Gay “conversion therapy”: In October, California Gov. Jerry Brown signed into law a ban on a controversial form of therapy intended to turn gay kids straight, claiming it belongs in “the dustbin of quackery.” The American Psychological Association has long expressed doubts about the efficacy of “reparative therapy” at any age, claiming that it perpetuates the idea that homosexuality is a disease. Earlier this year, a noted psychiatrist recanted a study he conducted a decade ago that lent support to the idea that homosexuality can be cured, and the World Health Organization released a report describing the therapy as “a serious threat to the health and well-being—even the lives—of affected people.” Despite these concerns, conversion therapy still has its fair share of proponents and practitioners. Although a federal judge has cleared the way for the law to take effect in January, lawsuits challenging the ban—some by groups claiming it restricts free speech—have already been filed.

Porn actresses and the “damaged goods” hypothesis: Myths abound about women who work in the porn industry, namely that they are “damaged goods” with histories of drug addiction, psychological problems and childhood sexual abuse. In reality, though, we know little about the personality characteristics of porn actresses. A recent study published in the Journal of Sex Research set out to remedy this. A team of researchers surveyed 177 porn actresses and compared them to a group of non-porn participants matched on the basis of age, marital status and ethnicity. What they found might surprise some. Porn actresses had higher levels of self-esteem, positive feelings, social support, sexual satisfaction and spirituality compared to the matched group. They identified as bisexual at a higher rate, first had sex at an earlier age, had more sexual partners, were more concerned about contracting STDs and enjoyed sex more than the matched sample. Researchers also found no difference in the incidence of childhood sexual abuse between the two groups, although porn actresses were more likely to have experimented with drugs. They concluded there was not sufficient evidence to support the stereotypes attributed to porn actresses, including the “damaged goods” hypothesis.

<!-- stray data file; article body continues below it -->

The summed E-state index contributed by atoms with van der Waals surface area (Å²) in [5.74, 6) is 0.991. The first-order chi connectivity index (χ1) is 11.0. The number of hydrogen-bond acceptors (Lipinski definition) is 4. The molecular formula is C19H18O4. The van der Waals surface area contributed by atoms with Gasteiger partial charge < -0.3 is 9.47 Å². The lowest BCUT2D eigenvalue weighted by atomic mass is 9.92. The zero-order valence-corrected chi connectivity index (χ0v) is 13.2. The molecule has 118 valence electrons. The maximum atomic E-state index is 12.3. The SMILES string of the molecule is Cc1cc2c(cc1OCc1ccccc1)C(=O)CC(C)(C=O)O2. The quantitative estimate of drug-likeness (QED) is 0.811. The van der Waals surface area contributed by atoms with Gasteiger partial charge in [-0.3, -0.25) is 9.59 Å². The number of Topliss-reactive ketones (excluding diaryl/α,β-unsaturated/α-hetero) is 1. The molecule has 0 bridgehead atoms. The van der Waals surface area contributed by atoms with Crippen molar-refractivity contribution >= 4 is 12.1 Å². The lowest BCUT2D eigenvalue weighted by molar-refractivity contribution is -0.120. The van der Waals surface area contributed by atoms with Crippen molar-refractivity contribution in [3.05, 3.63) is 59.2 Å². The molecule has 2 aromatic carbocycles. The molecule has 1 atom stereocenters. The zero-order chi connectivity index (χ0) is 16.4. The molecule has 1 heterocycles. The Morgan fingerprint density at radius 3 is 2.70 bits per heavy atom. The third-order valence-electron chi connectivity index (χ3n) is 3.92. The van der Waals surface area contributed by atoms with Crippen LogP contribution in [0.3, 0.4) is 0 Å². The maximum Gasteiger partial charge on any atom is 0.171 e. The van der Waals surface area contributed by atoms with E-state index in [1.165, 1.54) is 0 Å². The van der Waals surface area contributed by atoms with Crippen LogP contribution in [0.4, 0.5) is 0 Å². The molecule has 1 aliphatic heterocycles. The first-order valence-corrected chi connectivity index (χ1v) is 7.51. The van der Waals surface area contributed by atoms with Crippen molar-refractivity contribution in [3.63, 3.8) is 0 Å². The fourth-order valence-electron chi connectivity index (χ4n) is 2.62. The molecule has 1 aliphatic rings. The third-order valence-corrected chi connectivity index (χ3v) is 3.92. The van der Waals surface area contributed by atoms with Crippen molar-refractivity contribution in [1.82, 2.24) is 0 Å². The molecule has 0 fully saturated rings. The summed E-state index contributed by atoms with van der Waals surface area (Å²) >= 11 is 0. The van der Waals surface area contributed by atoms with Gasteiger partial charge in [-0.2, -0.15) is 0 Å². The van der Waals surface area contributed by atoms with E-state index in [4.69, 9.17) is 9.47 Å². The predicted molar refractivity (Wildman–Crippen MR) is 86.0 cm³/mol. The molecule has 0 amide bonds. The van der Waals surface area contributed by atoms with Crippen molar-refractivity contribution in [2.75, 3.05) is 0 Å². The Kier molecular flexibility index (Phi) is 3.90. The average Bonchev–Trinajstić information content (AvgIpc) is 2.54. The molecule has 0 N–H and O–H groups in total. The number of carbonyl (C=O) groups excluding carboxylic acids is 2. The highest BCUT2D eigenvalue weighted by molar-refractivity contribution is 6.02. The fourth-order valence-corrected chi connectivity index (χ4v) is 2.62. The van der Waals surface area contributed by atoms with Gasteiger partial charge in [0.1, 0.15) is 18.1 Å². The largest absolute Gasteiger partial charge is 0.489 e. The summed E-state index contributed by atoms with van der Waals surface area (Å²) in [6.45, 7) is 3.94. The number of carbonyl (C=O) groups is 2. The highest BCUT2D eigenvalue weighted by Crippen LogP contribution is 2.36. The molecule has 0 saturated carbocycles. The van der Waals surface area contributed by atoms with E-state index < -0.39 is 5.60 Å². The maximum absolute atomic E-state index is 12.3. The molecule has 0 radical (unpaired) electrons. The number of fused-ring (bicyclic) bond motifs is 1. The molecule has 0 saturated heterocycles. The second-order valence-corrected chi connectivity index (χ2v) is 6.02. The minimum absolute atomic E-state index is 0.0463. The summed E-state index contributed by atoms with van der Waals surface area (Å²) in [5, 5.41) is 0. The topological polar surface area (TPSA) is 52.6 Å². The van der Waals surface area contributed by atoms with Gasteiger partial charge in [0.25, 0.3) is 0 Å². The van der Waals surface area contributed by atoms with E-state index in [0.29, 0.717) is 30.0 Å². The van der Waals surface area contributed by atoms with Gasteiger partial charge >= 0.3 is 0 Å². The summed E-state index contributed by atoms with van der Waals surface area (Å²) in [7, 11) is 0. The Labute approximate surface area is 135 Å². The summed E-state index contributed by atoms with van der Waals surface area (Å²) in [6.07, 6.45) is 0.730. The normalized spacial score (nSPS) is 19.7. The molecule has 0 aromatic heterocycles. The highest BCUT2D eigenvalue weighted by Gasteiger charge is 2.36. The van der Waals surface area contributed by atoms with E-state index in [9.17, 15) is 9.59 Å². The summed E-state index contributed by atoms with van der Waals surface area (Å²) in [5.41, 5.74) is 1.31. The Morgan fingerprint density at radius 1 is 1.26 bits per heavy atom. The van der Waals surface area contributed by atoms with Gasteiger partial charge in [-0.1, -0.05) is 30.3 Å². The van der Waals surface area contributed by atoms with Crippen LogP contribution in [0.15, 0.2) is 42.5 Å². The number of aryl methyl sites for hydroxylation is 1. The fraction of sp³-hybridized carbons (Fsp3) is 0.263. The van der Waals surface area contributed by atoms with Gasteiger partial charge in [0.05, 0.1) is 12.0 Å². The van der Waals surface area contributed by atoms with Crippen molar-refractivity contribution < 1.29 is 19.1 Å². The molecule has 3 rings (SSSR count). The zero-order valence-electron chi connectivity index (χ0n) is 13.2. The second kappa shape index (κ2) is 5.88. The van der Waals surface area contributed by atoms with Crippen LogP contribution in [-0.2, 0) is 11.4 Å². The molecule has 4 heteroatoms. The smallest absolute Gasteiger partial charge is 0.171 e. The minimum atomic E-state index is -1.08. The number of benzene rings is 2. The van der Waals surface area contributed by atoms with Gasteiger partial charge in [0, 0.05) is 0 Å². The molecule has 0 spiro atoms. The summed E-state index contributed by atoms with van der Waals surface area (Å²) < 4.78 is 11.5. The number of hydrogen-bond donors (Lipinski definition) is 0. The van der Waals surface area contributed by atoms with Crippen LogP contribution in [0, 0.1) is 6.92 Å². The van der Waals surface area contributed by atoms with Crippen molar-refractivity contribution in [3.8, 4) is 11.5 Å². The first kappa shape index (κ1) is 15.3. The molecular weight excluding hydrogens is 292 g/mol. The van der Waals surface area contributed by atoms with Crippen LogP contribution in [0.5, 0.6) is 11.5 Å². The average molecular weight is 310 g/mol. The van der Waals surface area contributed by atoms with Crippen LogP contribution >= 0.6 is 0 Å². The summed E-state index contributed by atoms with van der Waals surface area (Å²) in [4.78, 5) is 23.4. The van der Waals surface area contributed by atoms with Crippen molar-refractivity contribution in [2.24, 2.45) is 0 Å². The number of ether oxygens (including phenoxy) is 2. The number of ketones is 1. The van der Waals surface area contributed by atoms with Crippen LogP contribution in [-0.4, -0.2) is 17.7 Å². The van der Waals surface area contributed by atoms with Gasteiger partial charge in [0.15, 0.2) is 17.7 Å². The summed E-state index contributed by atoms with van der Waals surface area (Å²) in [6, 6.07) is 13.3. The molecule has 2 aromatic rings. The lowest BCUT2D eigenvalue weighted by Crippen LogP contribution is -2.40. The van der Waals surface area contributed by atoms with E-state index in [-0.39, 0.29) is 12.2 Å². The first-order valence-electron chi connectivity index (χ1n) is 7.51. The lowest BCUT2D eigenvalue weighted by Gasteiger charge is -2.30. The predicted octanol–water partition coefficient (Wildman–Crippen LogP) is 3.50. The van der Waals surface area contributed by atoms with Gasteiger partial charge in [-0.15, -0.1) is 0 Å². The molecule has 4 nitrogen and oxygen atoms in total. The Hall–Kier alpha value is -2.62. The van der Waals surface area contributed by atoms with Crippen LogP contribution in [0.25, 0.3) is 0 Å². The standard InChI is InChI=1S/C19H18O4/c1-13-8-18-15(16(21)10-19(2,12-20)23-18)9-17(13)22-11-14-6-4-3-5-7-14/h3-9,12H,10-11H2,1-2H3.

Spearmint Rhino dancers win class action lawsuit: In an important victory for sex worker rights, a federal court in October approved a whopping $12.9 million settlement in a nationwide class action lawsuit initiated by dancers at Spearmint Rhino Gentlemen’s Clubs. The dancers claimed that they were wrongly treated as independent contractors rather than employees entitled to benefits. They also alleged unfair tip-sharing practices that required them to share their tips with DJs, doormen and other club employees. According to Jennifer Reed, a Ph.D. student at UNLV and a sex worker rights activist, the win “is significant because it reinforces that erotic labor is real service work that deserves to be compensated fairly.” Reed also says she hopes the victory will generate “greater awareness in the sex worker community of the importance to further organize for the human, labor and civil rights for all who perform erotic labor.”

Lynn Comella is a Women’s Studies professor at UNLV.
Tags: Opinion, News
Share

Commenting Policy

Previous Discussion:

Top of Story